AI in a box offline LLM solution leverages Rockchip RK3588S’ NPU (Crowdfunding)

Useful Sensors “AI in a box” LLM (large language model) solution works offline with complete privacy and leverages the NPU in Rockchip RK3588S processor for conversational AI similar to ChatGPT but without an internet connection or registration required.

The AI box prototype currently relies on off-the-shelf hardware, specifically the Radxa ROCK 5A SBC with 8GB RAM, housed in a plastic enclosure, and the code relies on open-source models like Whisper speech-to-text model and Llama2 language models.

offline open source LLM Radxa Rock 5A


Besides conversational AI where you can interact with the box as if you were talking to a person, the AI in a Box can also be useful for other use cases:

  • Live Captions – The box can display subtitles/closed captions for a live event or help in situations where people have trouble hearing a conversation using the audio input.
  • Live Translation – It can also translate various languages close to real-time. Simply select the source and target languages and you’ll see split-screen captions showing the original input and the results of machine translation.
  • Full privacy – Radxa ROCK 5A does not come with WiFi and Bluetooth by default, and while there’s an Ethernet port on the board, it does not need to be connected since an Internet connection is not required. The software provided all data locally for full privacy for sensitive conversations or materials.
  • Keyboard mode – The box can be used as a USB keyboard when connected to another host such as a Raspberry Pi. So it can be used to transcribe audio files or videos into text format.

The company developed the Useful Transformers library focused on low-cost, low-energy processors to run inference at the edge, and the first implementation optimizes OpenAI’s Whisper speech-to-text model for  RK3588(s) processor. You can find it on GitHub.

Useful Transformers Performance

The chart above shows the performance of the Useful Transformers library using the tiny.en Whisper model which transcribes speech at 30x real-time speeds, and twice as fast as the best-known implementation. (faster-whisper).  The chart shows most inferences take place within 500 ms to 2 seconds.

The currently working hardware is a prototype kit with a Rasxa ROCK 5A housed in a plastic case, connected to an HDMI display, a USB speaker, and a USB microphone.


useful sensors ai box prototype

But the final product will be a fully enclosed solution with a Rockchip RK3588S SoC, 8GB RAM, built-in display, speakers, and microphone, and a custom enclosure. The operating system used is Ubuntu 22.04.
AI In A Box production model

Useful Sensors has just launched the AI in a Box on Crowd Supply with a $30,000 funding target. Rewards start $299 for the final product to be shipped by January 31, 2024, and $475 for the AI in a Box Prototype Kit with the ROCK 5A, enclosure, display, and other accessories with delivery scheduled by December 1, 2023 for people who want to experiment earlier with LLM on the Rockchip RK3588S processor. Shipping is $8 to the US and $18 to the rest of the world.

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Thanks to TLS for the tip.

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ROCK 5 ITX RK3588 mini-ITX motherboard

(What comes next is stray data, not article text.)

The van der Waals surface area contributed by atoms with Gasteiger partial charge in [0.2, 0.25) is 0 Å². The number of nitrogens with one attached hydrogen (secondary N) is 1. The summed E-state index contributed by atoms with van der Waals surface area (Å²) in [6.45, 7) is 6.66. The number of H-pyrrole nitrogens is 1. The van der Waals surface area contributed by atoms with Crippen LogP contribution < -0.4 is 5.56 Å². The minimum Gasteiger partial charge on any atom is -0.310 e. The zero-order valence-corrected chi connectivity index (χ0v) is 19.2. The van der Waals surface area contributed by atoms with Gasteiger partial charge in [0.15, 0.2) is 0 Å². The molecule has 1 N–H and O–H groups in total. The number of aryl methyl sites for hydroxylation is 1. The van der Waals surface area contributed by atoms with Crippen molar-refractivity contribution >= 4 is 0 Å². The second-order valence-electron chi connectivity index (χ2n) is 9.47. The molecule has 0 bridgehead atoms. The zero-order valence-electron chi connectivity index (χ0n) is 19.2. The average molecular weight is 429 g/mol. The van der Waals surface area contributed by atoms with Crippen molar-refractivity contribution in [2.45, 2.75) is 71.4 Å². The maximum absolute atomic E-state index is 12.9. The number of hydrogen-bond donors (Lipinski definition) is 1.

5 Replies to “AI in a box offline LLM solution leverages Rockchip RK3588S’ NPU (Crowdfunding)”

  1. I’ve thought already about using the RK3588 with llama2 models, but I’m using an ampere altra with lots of RAM and cores, and the Neoverse-N1 cores are pretty much the same as the Cortex A76 in the RK3588. While the text production doesn’t scale much on many cores and sees a plateau between 20-40, the text parsing scales well. I tried to analyze patches with 4 cores only and it takes a very long time. Thus I tend to consider that RK3588 is a bit “just” to do some AI processing. Maybe Whisper is less CPU-intensive, but when you start to ask the machine to process some tasks, you really want at least a 13B model (at least until qwen-7b becomes usable) and a 13B model will not run on 8GB RAM and will really need 16GB. As such I tend to think that such a board should ship with 16G to be more versatile if it aims at playing with AI.

    1. But here I understand they are using the 6 TOPS NPU instead of the CPU cores only, so the situation may be a bit different.

      1. Maybe but applications making use of the NPU are still quite rare, essentially python-based sucking many times the required memory just due to loading large formats using memory copies instead of mmapping compact ones. Like everyone I first tried with the python horrors found everywhere on the net, forced myself to insist despite the usual errors caused by constant API changes (whoever downloaded a python program more than one month old that still works is lucky) and I quickly figured that it was not going to bring me far with the disk and RAM usage! That’s why I think that their product is probably tailored for their exact application but will not be able to evolve beyond that, just due to the ecosystem and extreme resource usages in this domain.

  2. I like the idea :

    • of an embedded speech to text system
    • with a concrete and out of the box experience with rk3588

    With theses considering, asked price is acceptable IMO.

    I will not purchase it (I already have a Rock 5b), but better have a further look at “Whisper”, which I’ve just discovered, thank you JLA.

    How does Whisper compare with Vosk ?

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